In 2011, former President Hugo Chavez tried to fight the law of supply and demand which says that free markets set the price, the higher the demand the higher the price; and every producer who is willing to sell at the equilibrium price would do so and every consumer willing to pay for that price could afford the product. Chavez along with his political regime believed that the latest law robbed the poor by giving advantages for the rich and unjustly profited the producers. In 2011 he forced the law on fair costs and prices, a new price mechanism to ensure greater social justice and poor-rich equality. New “fair” costs and prices was empowered to establish fairness, 500,000 price edicts were issued. Companies that violate these prices were subject to fines, seizures and expropriation. The real problem is that in all cases, the prices set by the government have been below market, sometimes far below! This has caused production cutbacks, market shortages, massive government subsidies, runaway inflation and extraordinary government intervention. The most flagrant subsidy is for gasoline, the price of a gallon is 4 to 6 cents, the cheapest price of gasoline in the world! It costs the Petroleum company of Venezuela 2$ a gallon to extract, refine and distribute it. With domestic consumption of 600,000 barrels a day, the financial loss on subsidized oil is roughly 20$ billion a year! As of coffee for example, its price was fixed in 2003, causing a rise in production costs eventually made farming unprofitable, growers cut back on planting. Chavez responded by expropriating the largest Venezuelan coffee producer and taking a 50% stake in another. The government now controls nearly 80% of coffee production, with small farms supplying the rest. Despite the intervention, Venezuela does not produce enough coffee to meet domestic demand. The nation has been transformed from a coffee exporter to a coffee importer. In 2012 the government had to import more than 80 million pounds of coffee to help filling the gap between quantity demanded and the quantity supplied. Even at that, consumers line up early at government run stores when coffee deliveries are anticipated. The same kind of acute shortage bedevils the corn flour market. Bread prices are set artificially low to ensure that everyone can afford it. So is the price of corn flour. When bakeries can get some corn flour, however, they want to use it to produce higher-priced products such as specialty breads, not low-priced shelf bread. Shortages of both corn flour and bread result. In the black market, corn flour prices have been 50% above government price ceilings. The government has responded by accusing flour distributores of hoarding and bt seizing their inventories for distribution to the people. (Schiller, 2013)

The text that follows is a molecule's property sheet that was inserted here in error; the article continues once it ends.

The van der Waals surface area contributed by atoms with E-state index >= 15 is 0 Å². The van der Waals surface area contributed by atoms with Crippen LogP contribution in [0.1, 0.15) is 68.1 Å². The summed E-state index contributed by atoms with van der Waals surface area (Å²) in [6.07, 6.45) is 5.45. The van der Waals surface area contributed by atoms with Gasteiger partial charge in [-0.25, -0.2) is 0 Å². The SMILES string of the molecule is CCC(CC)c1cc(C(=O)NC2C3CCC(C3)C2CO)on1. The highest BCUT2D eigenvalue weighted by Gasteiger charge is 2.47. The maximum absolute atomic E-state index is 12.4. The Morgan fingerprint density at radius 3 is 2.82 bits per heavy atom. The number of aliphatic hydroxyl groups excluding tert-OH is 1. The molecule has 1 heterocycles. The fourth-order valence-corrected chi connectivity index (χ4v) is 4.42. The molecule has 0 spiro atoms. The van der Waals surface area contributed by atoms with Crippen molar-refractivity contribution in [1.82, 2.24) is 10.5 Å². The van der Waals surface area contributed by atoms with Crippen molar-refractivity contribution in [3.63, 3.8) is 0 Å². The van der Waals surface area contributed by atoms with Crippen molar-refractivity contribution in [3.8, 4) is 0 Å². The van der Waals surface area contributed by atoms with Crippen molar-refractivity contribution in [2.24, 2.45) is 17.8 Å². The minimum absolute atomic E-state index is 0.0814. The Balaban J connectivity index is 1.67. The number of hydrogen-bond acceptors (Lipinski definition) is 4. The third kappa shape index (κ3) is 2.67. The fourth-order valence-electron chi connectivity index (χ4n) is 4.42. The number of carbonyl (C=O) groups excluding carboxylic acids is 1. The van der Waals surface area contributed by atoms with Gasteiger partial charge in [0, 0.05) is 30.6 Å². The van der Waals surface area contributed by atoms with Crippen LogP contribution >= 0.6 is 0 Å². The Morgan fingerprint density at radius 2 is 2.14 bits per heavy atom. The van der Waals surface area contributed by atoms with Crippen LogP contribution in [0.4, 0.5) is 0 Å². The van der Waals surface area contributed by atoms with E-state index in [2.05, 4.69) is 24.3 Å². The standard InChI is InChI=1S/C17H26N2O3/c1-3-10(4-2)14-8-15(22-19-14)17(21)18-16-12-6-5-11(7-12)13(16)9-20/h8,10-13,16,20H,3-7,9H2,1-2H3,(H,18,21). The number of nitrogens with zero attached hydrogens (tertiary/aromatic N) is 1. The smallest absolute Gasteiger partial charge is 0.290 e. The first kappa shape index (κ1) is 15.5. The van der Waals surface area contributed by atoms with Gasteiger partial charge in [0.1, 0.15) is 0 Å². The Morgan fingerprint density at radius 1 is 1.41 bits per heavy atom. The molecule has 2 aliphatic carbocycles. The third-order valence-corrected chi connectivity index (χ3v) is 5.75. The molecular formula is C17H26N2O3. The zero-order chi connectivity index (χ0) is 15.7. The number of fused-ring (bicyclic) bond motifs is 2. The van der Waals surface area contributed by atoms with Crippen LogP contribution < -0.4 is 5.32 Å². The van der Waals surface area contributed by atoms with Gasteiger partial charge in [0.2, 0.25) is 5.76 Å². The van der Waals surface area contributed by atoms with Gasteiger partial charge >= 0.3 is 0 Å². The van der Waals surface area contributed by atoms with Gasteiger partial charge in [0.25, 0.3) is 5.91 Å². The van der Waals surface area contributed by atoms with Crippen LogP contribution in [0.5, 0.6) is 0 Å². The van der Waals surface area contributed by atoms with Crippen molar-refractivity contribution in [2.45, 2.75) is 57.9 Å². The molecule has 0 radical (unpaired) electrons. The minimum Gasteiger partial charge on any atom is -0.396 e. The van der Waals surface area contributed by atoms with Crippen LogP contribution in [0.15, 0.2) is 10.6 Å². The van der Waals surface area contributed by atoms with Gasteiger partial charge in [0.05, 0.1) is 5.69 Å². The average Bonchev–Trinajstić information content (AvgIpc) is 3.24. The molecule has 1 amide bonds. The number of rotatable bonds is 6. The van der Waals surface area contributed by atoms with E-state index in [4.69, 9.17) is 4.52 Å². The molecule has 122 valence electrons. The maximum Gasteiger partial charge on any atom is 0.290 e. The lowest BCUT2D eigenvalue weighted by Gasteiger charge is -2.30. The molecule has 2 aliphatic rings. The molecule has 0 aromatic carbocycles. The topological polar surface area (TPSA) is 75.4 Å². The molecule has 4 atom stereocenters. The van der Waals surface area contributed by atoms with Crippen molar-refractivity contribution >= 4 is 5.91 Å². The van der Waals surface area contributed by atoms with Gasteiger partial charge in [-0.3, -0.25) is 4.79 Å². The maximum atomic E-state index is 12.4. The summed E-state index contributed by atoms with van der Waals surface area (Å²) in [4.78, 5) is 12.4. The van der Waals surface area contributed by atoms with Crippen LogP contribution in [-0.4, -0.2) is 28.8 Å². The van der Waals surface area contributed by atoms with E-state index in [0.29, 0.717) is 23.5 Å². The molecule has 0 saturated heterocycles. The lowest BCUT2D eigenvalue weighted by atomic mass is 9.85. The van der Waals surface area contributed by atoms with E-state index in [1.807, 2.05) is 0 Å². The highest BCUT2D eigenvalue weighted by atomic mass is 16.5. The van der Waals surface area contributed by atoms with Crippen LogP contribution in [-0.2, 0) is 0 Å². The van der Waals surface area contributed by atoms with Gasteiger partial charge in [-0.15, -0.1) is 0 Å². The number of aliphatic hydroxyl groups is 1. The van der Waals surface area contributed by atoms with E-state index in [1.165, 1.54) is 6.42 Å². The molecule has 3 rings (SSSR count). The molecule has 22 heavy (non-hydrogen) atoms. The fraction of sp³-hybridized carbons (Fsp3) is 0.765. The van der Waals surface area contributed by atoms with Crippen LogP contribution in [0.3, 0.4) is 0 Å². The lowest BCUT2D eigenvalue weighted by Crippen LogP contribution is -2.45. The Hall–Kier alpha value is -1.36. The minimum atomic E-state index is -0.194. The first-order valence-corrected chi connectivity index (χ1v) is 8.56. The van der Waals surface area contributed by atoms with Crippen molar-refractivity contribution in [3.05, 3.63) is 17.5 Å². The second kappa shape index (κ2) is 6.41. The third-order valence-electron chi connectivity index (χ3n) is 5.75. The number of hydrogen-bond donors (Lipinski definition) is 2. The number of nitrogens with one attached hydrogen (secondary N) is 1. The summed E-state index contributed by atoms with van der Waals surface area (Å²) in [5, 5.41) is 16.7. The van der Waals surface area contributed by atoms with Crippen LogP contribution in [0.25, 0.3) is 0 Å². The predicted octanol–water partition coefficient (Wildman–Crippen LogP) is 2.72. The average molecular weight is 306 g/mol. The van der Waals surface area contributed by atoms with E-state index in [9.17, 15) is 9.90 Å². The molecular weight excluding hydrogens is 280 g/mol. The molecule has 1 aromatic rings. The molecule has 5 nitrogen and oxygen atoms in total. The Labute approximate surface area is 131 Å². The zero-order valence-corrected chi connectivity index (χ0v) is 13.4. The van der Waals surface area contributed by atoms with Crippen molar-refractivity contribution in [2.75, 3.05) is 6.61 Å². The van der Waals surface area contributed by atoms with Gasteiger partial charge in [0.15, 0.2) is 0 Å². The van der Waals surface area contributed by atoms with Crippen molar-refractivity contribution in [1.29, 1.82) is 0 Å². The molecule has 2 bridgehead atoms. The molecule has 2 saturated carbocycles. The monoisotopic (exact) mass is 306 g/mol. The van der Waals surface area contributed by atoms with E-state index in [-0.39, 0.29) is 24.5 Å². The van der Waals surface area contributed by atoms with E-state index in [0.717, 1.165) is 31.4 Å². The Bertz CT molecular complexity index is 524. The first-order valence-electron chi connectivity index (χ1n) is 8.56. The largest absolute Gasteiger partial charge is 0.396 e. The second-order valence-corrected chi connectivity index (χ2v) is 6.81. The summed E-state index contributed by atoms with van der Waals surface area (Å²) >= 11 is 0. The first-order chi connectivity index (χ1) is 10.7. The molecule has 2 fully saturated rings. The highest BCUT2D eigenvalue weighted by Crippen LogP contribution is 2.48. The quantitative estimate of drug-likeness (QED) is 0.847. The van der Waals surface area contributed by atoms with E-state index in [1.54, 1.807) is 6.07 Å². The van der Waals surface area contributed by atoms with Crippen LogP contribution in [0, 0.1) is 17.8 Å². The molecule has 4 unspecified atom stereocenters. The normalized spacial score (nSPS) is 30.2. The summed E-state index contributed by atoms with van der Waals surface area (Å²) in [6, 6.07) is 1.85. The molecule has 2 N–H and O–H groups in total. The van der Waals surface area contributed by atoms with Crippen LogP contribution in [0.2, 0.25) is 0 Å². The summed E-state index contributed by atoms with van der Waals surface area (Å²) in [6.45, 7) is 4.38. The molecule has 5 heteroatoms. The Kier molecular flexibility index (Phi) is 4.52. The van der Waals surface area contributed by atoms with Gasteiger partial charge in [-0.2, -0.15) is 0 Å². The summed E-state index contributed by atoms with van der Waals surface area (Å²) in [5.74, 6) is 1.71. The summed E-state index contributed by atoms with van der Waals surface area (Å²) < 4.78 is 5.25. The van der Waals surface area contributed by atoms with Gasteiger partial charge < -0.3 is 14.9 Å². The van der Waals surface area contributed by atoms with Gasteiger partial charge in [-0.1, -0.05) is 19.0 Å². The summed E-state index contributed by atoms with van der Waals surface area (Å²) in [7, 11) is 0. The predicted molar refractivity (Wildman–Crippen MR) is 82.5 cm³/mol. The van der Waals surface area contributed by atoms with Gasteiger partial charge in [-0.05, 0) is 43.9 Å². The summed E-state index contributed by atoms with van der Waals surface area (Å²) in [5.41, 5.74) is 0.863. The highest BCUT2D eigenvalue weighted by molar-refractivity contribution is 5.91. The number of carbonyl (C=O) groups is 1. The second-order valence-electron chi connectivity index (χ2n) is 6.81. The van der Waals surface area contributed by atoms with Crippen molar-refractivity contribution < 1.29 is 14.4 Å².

The government did not stop on products; they extended the fait costs and prices to rental housing. Previous rent controls and limits on private investment had reduced the stock of rental housing by as much as 70% in only a few years. The acute shortage of rental housing led to skyrocketing rents in the black market and a lot of social unrest. Chavez decided that tougher rent control was needed. In November the government decreed that rents could not exceed a specified percentage of a property's market value. In response response to the growing housing shortage, the government decided to help increase the housing stock. Its goal is to build 3 million homes by 2019. But rent controls make new construction unprofitable and conventional financing unlikely. So the governmnet enacted a mandatory loan program that fixes mortgage rates at very low levels: : 4.33% for low-income borrowers and 10.66% for high-income borrowers. In an economy with inflation running at nearly 25% a year and rising, this is the epitome of free money. Naturally, no private bank would want to make such loans. But the new law requires banks to devote a significant portion of their loan portfolio to these mandatory mortgage loans. (Schiller, 2013)

Furthermore, this Latin American country shares up to 2,050 km its geographical borders with Columbia thus the impossibility to close borders between the neighbors. In fact, officials blame Columbia’s smugglers and businesspeople of hoarding and smuggling goods across these borders. Due to the price dynamics, the incentive to move goods and food